20th August 2010

Iquitos, on the banks of the Amazon River in Peru´s steamy jungle region, can only be reached by boat or plane. The Jesuits established a mission here in 1757 but the indigenous people resisted being converted. We arrived in time for the morning downpour. The city buzzes with moto-taxis. Boats ply the river carrying produce from villages up and down stream. Crumbling mansions stand as reminders of the more prosperous days of the rubber boom in the late 19th century.


From early morning, canoes paddle around the floating shantytown of Belén, selling all kinds of jungle goods, including monkeys and turtles dead and alive. We picked up 2 local guides in the Belén market (or they picked us up), Lito (Phone 965835320) and Marlon. They showed us parts of Belén into which we would not have been brave enough to venture. We then went by boat past the floating houses, shops, bars and restaurants, some now high and dry to visit Lito´s own house on stilts, and saw the giant water lilies on the way.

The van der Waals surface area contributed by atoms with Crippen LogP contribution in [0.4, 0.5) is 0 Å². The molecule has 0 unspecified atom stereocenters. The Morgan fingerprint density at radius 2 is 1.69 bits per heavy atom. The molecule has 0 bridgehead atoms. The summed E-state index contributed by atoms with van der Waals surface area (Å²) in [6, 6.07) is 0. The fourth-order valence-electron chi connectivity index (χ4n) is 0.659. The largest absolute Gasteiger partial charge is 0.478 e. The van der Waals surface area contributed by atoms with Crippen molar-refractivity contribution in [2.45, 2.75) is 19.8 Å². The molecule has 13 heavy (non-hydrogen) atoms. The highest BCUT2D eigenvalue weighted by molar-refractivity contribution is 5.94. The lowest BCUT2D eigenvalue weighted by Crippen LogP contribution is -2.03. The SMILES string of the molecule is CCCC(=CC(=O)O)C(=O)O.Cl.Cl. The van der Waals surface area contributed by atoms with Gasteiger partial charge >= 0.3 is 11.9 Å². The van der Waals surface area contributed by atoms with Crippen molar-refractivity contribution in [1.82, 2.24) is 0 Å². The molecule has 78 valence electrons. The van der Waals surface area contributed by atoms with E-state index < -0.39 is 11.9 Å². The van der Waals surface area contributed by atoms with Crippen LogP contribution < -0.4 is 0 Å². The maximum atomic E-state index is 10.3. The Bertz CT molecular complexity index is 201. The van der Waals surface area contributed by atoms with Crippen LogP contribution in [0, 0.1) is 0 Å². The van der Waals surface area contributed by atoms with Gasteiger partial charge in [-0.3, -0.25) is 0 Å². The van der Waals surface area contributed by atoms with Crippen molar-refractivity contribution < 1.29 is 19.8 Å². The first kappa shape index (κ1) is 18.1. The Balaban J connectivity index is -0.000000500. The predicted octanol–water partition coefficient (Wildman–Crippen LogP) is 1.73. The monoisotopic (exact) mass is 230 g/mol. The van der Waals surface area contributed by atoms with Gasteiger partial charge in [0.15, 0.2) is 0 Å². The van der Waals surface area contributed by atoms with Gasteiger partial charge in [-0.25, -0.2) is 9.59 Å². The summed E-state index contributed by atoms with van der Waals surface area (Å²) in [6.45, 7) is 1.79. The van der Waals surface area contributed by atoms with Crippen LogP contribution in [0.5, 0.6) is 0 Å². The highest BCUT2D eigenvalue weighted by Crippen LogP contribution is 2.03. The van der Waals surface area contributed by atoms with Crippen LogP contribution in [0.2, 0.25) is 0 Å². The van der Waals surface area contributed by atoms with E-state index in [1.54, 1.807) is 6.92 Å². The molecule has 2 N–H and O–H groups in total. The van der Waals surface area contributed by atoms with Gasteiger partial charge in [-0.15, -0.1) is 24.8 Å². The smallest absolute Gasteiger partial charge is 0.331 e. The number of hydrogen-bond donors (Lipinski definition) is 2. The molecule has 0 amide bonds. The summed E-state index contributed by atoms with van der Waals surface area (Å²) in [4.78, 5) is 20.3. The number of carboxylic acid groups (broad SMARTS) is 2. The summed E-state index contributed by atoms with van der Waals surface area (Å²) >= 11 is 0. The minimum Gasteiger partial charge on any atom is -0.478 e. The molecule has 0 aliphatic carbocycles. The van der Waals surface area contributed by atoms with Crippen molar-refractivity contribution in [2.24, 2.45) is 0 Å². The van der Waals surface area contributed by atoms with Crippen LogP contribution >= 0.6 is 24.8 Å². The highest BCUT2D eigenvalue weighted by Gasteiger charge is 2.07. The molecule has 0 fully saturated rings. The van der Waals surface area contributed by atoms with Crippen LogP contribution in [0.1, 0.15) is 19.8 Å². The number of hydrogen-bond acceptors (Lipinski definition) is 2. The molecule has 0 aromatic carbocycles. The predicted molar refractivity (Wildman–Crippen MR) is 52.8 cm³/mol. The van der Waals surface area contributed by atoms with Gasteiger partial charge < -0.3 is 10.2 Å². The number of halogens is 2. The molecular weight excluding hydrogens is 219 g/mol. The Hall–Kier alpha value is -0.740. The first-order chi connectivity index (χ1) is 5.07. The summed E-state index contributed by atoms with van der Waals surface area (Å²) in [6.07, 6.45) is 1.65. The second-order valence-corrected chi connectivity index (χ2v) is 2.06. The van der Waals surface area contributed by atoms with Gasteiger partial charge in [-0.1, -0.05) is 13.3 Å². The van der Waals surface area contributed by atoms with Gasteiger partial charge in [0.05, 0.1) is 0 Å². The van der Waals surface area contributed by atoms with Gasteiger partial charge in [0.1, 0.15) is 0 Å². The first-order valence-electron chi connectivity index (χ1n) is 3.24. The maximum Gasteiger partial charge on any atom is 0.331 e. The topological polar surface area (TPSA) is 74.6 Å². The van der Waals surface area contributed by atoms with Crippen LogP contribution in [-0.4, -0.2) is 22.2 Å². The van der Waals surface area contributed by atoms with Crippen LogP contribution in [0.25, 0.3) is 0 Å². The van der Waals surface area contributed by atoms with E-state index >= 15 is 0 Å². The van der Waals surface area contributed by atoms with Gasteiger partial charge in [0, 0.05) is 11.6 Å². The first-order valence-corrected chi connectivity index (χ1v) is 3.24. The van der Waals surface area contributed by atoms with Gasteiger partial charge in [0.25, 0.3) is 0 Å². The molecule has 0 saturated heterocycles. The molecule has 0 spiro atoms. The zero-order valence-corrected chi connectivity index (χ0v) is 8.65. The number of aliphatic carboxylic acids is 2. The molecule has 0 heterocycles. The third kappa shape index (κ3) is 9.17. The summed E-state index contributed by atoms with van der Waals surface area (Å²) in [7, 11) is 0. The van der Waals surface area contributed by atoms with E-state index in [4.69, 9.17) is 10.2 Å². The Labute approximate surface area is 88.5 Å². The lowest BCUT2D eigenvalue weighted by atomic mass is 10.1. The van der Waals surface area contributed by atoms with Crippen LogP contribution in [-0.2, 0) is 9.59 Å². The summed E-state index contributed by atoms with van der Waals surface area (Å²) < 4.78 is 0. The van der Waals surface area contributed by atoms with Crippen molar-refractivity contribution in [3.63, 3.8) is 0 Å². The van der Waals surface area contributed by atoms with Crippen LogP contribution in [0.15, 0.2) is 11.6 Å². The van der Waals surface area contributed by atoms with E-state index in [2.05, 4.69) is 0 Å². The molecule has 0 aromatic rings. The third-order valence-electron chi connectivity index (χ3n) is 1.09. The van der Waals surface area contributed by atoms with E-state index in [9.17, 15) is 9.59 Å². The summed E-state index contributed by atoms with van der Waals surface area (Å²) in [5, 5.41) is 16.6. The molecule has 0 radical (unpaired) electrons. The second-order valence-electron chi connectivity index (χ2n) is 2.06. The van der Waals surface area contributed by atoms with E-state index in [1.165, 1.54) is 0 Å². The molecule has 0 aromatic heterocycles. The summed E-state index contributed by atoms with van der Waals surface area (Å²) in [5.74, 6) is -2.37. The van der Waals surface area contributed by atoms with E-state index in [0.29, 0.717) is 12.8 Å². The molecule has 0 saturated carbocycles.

In the nearby village of Padre Cocha there is a butterfly farm but unfortunately the butterfly section was closed the day we went.  They also have a refuge for local animals which was open.


Flying over the Andes to Iquitos

Landing at Iquitos

One of the busy ports of Iquitos

Bananas from up the Amazon

Floating resturant

Former mansion in Iquitos

Tiles were the height of fasion

School in Iquitos

Moto-taxis are the best way to get around in Iquitos

The Iron House - made by Eifel in Paris and shipped to Iquitos

Lito and Marlon in Belén market

Boats unloading for the Belén market

When the water level drops, the floating house doesn´t float anymore!

Looking out from Lito´s house

Rainy day

Giant waterlilies near Belén

Houses on balsa logs anchored by upright poles when they float

Twin Otter on floats landing on the Amazon

Pam with a baby sloth at the animal refuge

Lazy sloth (oso perezoso)

Prehistoric turtle

Ginger flower

Front page story in the Iquitos Times